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Water on the Knee

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Updated April 06, 2014

Question: Water on the Knee
Answer: Water on the knee is a generic term used by people to describe knee swelling. When excess fluid accumulates either in or around the knee joint, this is called water on the knee.

The cause of water on the knee is most often knee arthritis. When patients have arthritis, fluid accumulation within the joint is a common finding. Patients often find relief when the fluid is removed from the joint, but the fluid will likely return eventually.

Traumatic injuries can also cause accumulation of either fluid or blood within the joint. For example, meniscus tears and ligament injuries can cause fluid to collect. Furthermore, tearing of small blood vessels can cause blood to accumulate within the joint, this is commonly seen in patients with an ACL tear.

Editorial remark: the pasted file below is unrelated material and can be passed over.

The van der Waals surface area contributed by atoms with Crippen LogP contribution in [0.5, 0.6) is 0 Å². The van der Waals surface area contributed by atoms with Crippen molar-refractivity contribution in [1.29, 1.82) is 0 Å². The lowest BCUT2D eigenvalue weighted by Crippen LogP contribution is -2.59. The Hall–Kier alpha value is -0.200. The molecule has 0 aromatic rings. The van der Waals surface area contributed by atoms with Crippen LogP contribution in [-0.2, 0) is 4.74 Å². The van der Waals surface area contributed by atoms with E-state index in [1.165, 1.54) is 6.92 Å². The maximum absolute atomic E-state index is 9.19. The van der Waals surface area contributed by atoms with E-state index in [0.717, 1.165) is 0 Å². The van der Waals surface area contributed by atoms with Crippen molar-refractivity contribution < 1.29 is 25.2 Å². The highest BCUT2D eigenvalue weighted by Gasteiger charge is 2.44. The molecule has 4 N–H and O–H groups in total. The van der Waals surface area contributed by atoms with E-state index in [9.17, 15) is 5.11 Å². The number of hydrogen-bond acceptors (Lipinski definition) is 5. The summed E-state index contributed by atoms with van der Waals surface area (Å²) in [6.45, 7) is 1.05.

Excess fluid around the joint can accumulate in the bursa, a condition called prepatellar bursitis. While the fluid is not actually within the knee joint itself, prepatellar bursitis also causes swelling, or water on the knee.

Treatment of Knee Swelling

Treatment of water on the knee depends on the underlying problem.

In cases of knee arthritis, the fluid may be drained from the knee. Patients are usually given anti-inflammatory medications or perhaps a cortisone injection. Patients with severe arthritis may eventually require knee replacement surgery.

Cartilage tears and ligament injuries that cause fluid or blood accumulation may also require surgical treatment. Often these conditions can be treated with arthroscopic surgery. In the case of meniscus tears, the treatment may consist of removing part of the meniscus or repairing the meniscus. Ligament injuries may be treated with reconstruction of the torn ligament.

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